snowy sheepy wintery days

snowy sheepy wintery days

Reports of 15 below and more in Vermont this morning, fresh dumping of powder from yesterday’s storm which followed Friday’s storm which followed last Tuesday’s storm, so, plenty of snow.

It’s beautiful. The sun is shining today, the sky is blue. The air is full of crystals and with a slight stir in the air, you feel like you’re part of a live snowglobe.

I think about the days of holding a crystalline globe and being captivated, wondering about the magic of how they existed. It never occurred to me that the snowscapes within were less than what I beheld, and when my own children were younger, a friend helped them construct their own with babyfood jars, water, plastic toys, glitter & glue. Somehow, to me, it was akin to telling them that there wasn’t a Santa Claus.

The water doesn’t work in the main aisle of the barn and I’m filling all of the buckets the hard way by loading them into the deep sink in the tap room, turning on the small faucet and waiting. There are a lot of things to do in and around waiting for the buckets to fill, like emptying frozen buckets outside, filling grain bowls, sprinkling kelp meal on the individual dishes, divvying flakes of hay…and it’s a perfectly timed operation as too long and your buckets will be overflowing, too short and you have to stay and idly wait out the filling-operation.

The options are considerably more troublesome – I have no idea why the hydrant quit, but it might have something to do with sub-zero weather. I hesitate to contact any plumber because of the expense and the expanse of the project. Running a hose is out of the question with freezing temps making it impractical. Not complaining. Just a little concerned.

Just think…in the old days I would’ve had to hike to the well.

I cuddled one of my hens for quite some time out in the coop this morning. Her comb is more prominent and she is one of 6 White Leghorns that are quite strong producers. I have been selling eggs to the local hospital through an outreach/grant assisted local organization. It’s a good feeling supplying local, organic eggs to the community. I value my little hen.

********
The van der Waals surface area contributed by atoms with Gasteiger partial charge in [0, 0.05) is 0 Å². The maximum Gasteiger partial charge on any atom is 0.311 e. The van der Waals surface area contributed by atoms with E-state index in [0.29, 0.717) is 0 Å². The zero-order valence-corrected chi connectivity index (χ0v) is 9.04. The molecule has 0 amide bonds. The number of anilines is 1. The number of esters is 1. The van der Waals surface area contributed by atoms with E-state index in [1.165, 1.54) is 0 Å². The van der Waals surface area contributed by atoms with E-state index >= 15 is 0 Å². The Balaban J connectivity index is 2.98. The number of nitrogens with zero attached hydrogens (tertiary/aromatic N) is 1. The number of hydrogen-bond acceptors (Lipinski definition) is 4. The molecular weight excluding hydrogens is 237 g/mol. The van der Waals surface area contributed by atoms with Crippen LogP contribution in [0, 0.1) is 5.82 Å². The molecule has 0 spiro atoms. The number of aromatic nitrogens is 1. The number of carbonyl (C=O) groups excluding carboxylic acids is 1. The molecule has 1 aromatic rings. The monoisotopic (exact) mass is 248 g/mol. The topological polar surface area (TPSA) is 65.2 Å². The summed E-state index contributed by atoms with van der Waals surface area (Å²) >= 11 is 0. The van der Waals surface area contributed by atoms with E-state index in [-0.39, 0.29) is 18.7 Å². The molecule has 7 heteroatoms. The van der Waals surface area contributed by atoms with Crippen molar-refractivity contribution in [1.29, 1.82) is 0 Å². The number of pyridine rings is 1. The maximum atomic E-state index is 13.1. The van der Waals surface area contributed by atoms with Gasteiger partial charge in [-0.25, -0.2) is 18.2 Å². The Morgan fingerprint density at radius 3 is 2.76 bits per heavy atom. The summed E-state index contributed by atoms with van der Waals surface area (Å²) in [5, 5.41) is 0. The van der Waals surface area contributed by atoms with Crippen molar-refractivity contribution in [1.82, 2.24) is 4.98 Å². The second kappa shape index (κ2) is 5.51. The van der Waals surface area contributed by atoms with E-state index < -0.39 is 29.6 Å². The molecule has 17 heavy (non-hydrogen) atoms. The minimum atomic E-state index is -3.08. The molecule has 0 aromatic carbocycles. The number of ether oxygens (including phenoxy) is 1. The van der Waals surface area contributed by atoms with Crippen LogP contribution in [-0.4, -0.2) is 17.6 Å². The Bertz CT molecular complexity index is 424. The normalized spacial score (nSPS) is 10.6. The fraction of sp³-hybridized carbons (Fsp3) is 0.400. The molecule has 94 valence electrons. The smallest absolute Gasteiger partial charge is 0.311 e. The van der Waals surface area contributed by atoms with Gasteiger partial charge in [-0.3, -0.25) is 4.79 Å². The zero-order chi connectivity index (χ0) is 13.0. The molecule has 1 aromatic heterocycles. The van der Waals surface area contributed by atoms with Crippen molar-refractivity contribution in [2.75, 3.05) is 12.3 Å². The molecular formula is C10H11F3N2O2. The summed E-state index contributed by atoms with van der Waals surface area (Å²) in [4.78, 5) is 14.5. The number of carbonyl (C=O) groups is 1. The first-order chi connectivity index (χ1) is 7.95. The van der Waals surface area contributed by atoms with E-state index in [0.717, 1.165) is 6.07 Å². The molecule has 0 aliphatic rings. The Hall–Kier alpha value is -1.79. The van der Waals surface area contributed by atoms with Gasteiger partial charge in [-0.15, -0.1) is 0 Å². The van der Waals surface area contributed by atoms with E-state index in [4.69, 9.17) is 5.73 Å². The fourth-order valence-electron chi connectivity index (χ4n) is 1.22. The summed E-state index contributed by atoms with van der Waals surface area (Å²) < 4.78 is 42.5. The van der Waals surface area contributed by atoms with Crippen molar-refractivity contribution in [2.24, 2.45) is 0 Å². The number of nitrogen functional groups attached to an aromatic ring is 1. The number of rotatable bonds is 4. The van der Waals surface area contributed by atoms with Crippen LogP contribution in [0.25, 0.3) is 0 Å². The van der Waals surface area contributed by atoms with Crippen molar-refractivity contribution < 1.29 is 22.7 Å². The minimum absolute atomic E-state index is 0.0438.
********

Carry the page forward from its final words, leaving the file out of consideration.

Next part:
Something’s up with her today, she didn’t want to join in the feeding frenzy when I loaded up their hopper this a.m.. So I cuddled her. I think she needs a small wool hat for her large comb. I’d bring her in the house for a warm up, and I might still, but I like to allow for them to figure it out on their own sometimes. They don’t (the animals) all benefit from moving into the house to convalesce even though humans might think so. It can be stressful for them to leave their group/home. So I’ll check on her this evening to see if she’s coming around.

I loaded up a few wheelbarrows full of frozen manure which I was able to pry/scrape out of one of the horse stalls and wheeled it out back. Parts of the job were easy. Getting the stall clean was much more delightful than pushing the barrow out to the manure pile. And in fact, I couldn’t make it all the way through the deep snow, across the culvert and to our old heap. I felt like a failure when I had to stop short of the manure mountain and dump it, making a new pile.

It’s not really a problem, just a temporary set-back. I’ll relocate the manure when things loosen up, soften up, melt. That time will be here before you know it. May is only 3 months away.

I thought the sheep would enjoy their hay more if I spread it out in the field under the sunshine. They have been sharing closer quarters since the snow is so deep and there’ve been a lot of shenanigans because of the cabin-fever. They were happy to trek out and have their own small-group hay-clatches vs. crowding around one or two hay racks.

After most of the flock relocated, I went into their paddock to organize their feed troughs, check their buckets, fix the door that keeps getting stuck in the frost…Custer & Mocha were hanging out. Custer, the Shetland ram, was there to keep an eye on Mocha, our Cotswold-cross that has bottom-feeder tendencies. I love that girl. She’s got the same opportunities as anyone to eat her grain out of the troughs, but it’s her instinct/preference to go around and search out little bits in the snow or in the corners. I had kept her with a small group for awhile when I thought it might allow her the chance to gain some weight, not have to compete for food. She still kept her old habits though she had all she could want from bowls or troughs. So there she was, missing out on the sunshine-y hay breakfast while she played clean-up in the paddock, Custer waiting for her to finish so he could go out with the others.

I like to talk to myself while I’m working. And to the animals. I’m great at pep talks. Today I turned myself around in about 45 minutes. I grumbled for about 15, rebounded and then waxed philosophically for the other 30. That allowed for another hour of jokes and songs, which the animals really appreciated. I’m in my own private snowglobe. No amount of griping is going to bring me down and stop me from enjoying the glitter.